MELISSA BLOCK, HOST:
To another Supreme Court ruling now, this one about the pharmaceutical industry. Today, the justices said that federal regulators can sue drugmakers if they pay their rivals to keep generic drugs off the market. The Obama administration had argued that such agreements hurt competition and cost consumers billions of dollars. But as NPR's Jim Zarroli reports, the ruling didn't go as far as the administration hoped.
JIM ZARROLI, BYLINE: The case involved Solvay Pharmaceuticals, which held a patent on a testosterone gel called AndroGel. A generic drugmaker wanted to bring its own version of the drug to market, so it challenged the patent. The two companies negotiated and came up with a settlement in which Solvay agreed to pay the challenger to stay out of the market temporarily.
Critics call this kind of settlement a pay-to-delay agreement, and the Obama administration says such settlements drive up drug prices by hurting competition. Tom Goldstein is editor of SCOTUSblog and also filed a brief in support of the administration.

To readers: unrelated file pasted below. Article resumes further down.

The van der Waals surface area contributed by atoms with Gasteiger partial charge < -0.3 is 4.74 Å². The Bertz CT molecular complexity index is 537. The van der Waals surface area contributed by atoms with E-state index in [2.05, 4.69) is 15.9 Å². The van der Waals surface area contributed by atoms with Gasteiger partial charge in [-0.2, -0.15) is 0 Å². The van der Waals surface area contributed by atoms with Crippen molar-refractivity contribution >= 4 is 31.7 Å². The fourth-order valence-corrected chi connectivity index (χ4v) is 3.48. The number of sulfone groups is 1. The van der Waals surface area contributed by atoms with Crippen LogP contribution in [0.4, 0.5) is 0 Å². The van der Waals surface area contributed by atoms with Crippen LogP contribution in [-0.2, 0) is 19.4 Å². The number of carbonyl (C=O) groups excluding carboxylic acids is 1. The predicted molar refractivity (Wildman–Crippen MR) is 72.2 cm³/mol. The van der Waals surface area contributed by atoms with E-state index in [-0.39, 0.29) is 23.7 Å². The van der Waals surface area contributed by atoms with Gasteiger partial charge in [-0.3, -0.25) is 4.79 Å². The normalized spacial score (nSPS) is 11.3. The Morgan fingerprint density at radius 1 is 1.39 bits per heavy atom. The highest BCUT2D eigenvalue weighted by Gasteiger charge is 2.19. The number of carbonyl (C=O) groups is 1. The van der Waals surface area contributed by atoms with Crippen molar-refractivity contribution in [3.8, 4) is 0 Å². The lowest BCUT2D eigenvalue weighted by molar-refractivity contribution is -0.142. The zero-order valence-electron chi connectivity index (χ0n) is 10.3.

TOM GOLDSTEIN: And the claim of the Federal Trade Commission was pretty straightforward. It said, yes, you're reducing competition. You just paid somebody tens of millions of dollars to stay out of the market.
ZARROLI: Solvay argued that it wasn't hurting competition. The company noted it had a patent that gave it the right to sell AndroGel exclusively for a set period, and the settlement didn't do anything to extend the length of that patent. An appeals court agreed and tossed out the government's suit.
But in today's 5-3 ruling, the Supreme Court reinstated the suit. The court stopped short of declaring pay-to-delay settlements a violation of antitrust law, but it did say such settlements sometimes hurt competition, and the government could challenge them on those grounds.
The ruling is a significant defeat for drugmakers who now have to worry about running afoul of antitrust regulators when they try to settle patent claims. Ralph Neas, president of the Generic Pharmaceutical Association, said, as a result, generic drugmakers will be less likely to challenge patents.
RALPH NEAS: There's no question it's yet one more factor that the pharmaceutical companies will take into consideration when they make a decision as to whether or not they're going to bring a patent challenge. It has been made more difficult.
ZARROLI: And Neas says if the process becomes more difficult, then generic drugmakers will be less likely to launch patent challenges. In the long run, he says, fewer generic drugs will be brought to market, and he says that will end up hurting consumers. Jim Zarroli, NPR News, New York. Transcript provided by NPR, Copyright NPR.